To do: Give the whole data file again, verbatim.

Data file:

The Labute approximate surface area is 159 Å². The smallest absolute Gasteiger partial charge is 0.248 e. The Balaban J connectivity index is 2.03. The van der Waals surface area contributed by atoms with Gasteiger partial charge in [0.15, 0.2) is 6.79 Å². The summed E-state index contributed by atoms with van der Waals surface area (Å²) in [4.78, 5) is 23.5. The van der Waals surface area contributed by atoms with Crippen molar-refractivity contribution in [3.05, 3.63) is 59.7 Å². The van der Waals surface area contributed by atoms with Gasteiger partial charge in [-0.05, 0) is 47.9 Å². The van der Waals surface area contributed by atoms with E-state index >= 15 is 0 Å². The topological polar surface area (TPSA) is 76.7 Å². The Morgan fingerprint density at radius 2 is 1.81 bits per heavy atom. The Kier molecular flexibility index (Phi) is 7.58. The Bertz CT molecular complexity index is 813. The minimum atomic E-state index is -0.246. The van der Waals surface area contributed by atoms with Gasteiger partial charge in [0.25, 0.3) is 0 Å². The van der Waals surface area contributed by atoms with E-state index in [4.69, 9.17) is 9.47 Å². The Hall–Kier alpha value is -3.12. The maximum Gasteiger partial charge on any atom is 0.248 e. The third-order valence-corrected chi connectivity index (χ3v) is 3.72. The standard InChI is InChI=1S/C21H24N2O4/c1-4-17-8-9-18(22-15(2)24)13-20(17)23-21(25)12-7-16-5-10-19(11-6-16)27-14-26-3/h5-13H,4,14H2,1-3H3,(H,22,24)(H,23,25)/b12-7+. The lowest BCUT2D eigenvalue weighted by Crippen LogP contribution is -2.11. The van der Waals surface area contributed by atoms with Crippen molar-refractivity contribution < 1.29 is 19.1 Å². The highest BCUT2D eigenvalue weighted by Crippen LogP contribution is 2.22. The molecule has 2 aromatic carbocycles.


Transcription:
The Labute approximate surface area is 159 Å². The smallest absolute Gasteiger partial charge is 0.248 e. The Balaban J connectivity index is 2.03. The van der Waals surface area contributed by atoms with Gasteiger partial charge in [0.15, 0.2) is 6.79 Å². The summed E-state index contributed by atoms with van der Waals surface area (Å²) in [4.78, 5) is 23.5. The van der Waals surface area contributed by atoms with Crippen molar-refractivity contribution in [3.05, 3.63) is 59.7 Å². The van der Waals surface area contributed by atoms with Gasteiger partial charge in [-0.05, 0) is 47.9 Å². The van der Waals surface area contributed by atoms with E-state index >= 15 is 0 Å². The topological polar surface area (TPSA) is 76.7 Å². The Morgan fingerprint density at radius 2 is 1.81 bits per heavy atom. The Kier molecular flexibility index (Phi) is 7.58. The Bertz CT molecular complexity index is 813. The minimum atomic E-state index is -0.246. The van der Waals surface area contributed by atoms with Gasteiger partial charge in [0.25, 0.3) is 0 Å². The van der Waals surface area contributed by atoms with E-state index in [4.69, 9.17) is 9.47 Å². The Hall–Kier alpha value is -3.12. The maximum Gasteiger partial charge on any atom is 0.248 e. The third-order valence-corrected chi connectivity index (χ3v) is 3.72. The standard InChI is InChI=1S/C21H24N2O4/c1-4-17-8-9-18(22-15(2)24)13-20(17)23-21(25)12-7-16-5-10-19(11-6-16)27-14-26-3/h5-13H,4,14H2,1-3H3,(H,22,24)(H,23,25)/b12-7+. The lowest BCUT2D eigenvalue weighted by Crippen LogP contribution is -2.11. The van der Waals surface area contributed by atoms with Crippen molar-refractivity contribution < 1.29 is 19.1 Å². The highest BCUT2D eigenvalue weighted by Crippen LogP contribution is 2.22. The molecule has 2 aromatic carbocycles.